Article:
A new antiviral drug that causes mutations in the genetic material of the influenza virus is very effective in treating influenza infections in animals and human respiratory tract tissue and could be a revolutionary breakthrough in flu therapy, said in a study by the Institute for Biomedical Sciences at Georgia State University, MedicalXpress reported.
An antiviral drug blocks RNA polymerase, an enzyme that plays a central role in the replication of the influenza virus genome, causing mutations in the viral genome. If enough mutations occur, the genome becomes non-functional and the virus cannot multiply.
The compound is very effective against influenza, said Dr. Richard Plemper, author of the study and professor at the Institute of Biomedical Sciences.
Influenza caused by an infectious respiratory virus is characterized by fever, cough, headache, pain in the muscles and joints, severe malaise, sore throat, and sometimes gastrointestinal symptoms. High-risk patients, such as the elderly and people with impaired immune systems, often require hospitalization. Seasonal flu causes the deaths of between 30,000 and 80,000 people in the US each year. The seasonal flu vaccine is only moderately effective, and licensed antiviral drugs are at risk because of the rapidly emerging viral drug resistance.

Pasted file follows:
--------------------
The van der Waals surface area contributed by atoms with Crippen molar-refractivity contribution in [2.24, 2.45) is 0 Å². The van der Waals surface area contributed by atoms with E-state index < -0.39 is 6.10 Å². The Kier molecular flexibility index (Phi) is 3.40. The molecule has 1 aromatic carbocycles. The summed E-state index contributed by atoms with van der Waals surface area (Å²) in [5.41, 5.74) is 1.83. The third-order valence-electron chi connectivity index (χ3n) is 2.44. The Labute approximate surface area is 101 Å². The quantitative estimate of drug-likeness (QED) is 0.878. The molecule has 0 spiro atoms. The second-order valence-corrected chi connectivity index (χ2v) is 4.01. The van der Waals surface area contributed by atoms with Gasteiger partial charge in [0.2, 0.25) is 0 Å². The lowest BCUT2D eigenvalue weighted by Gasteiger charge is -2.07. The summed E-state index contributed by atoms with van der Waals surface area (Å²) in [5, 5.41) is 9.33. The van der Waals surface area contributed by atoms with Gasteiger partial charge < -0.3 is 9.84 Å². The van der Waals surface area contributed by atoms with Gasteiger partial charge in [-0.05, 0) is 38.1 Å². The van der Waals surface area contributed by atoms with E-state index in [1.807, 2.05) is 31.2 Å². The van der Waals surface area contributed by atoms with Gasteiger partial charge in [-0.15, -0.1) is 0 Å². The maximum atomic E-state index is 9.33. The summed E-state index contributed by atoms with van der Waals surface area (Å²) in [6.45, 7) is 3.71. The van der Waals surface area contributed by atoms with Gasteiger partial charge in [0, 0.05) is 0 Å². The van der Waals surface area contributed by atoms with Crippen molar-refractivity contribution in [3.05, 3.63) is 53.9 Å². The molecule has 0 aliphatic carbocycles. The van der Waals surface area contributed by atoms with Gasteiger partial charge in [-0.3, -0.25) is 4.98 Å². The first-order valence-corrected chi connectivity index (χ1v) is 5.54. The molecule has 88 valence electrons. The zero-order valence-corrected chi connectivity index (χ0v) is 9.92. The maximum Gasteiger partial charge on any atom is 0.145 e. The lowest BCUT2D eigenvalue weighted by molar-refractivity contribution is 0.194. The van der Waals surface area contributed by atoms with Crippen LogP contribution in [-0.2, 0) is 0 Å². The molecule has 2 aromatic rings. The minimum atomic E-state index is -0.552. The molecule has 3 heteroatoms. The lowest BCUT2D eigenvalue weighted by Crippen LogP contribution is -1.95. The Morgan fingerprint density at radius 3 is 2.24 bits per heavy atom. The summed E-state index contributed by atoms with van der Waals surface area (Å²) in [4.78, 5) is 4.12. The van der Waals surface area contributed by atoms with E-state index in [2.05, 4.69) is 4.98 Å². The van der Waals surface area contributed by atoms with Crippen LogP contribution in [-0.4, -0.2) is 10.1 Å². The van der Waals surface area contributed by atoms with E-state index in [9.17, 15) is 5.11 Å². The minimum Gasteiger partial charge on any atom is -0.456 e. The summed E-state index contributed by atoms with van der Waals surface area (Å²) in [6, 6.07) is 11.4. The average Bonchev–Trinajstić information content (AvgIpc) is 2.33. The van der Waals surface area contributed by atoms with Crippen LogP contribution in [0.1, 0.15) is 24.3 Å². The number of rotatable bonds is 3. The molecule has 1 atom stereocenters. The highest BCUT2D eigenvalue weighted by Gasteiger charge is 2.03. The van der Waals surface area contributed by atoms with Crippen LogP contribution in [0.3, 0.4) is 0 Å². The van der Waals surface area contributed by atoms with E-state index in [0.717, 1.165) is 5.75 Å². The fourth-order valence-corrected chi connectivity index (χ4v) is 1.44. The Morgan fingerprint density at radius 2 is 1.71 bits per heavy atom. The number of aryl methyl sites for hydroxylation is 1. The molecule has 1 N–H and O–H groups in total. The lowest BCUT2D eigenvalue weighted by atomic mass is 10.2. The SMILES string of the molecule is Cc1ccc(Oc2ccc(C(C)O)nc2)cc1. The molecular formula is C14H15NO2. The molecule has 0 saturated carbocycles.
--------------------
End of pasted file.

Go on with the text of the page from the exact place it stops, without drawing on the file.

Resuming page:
During the study, a new antiviral drug was tested on ferrets. Researchers have found that an antiviral drug effectively inhibits the replication of all these strains. After treatment, the viral load decreased rapidly, and the treated ferrets had a much shorter duration of fever than animals that did not receive the drug.
We have not yet identified specific resistance mutations and are confident that the genetic barrier against viral resistance is high, said Plemper adding that they believe that this compound has high clinical potential as a cure for the next generation of influenza, which combines the key antiviral properties.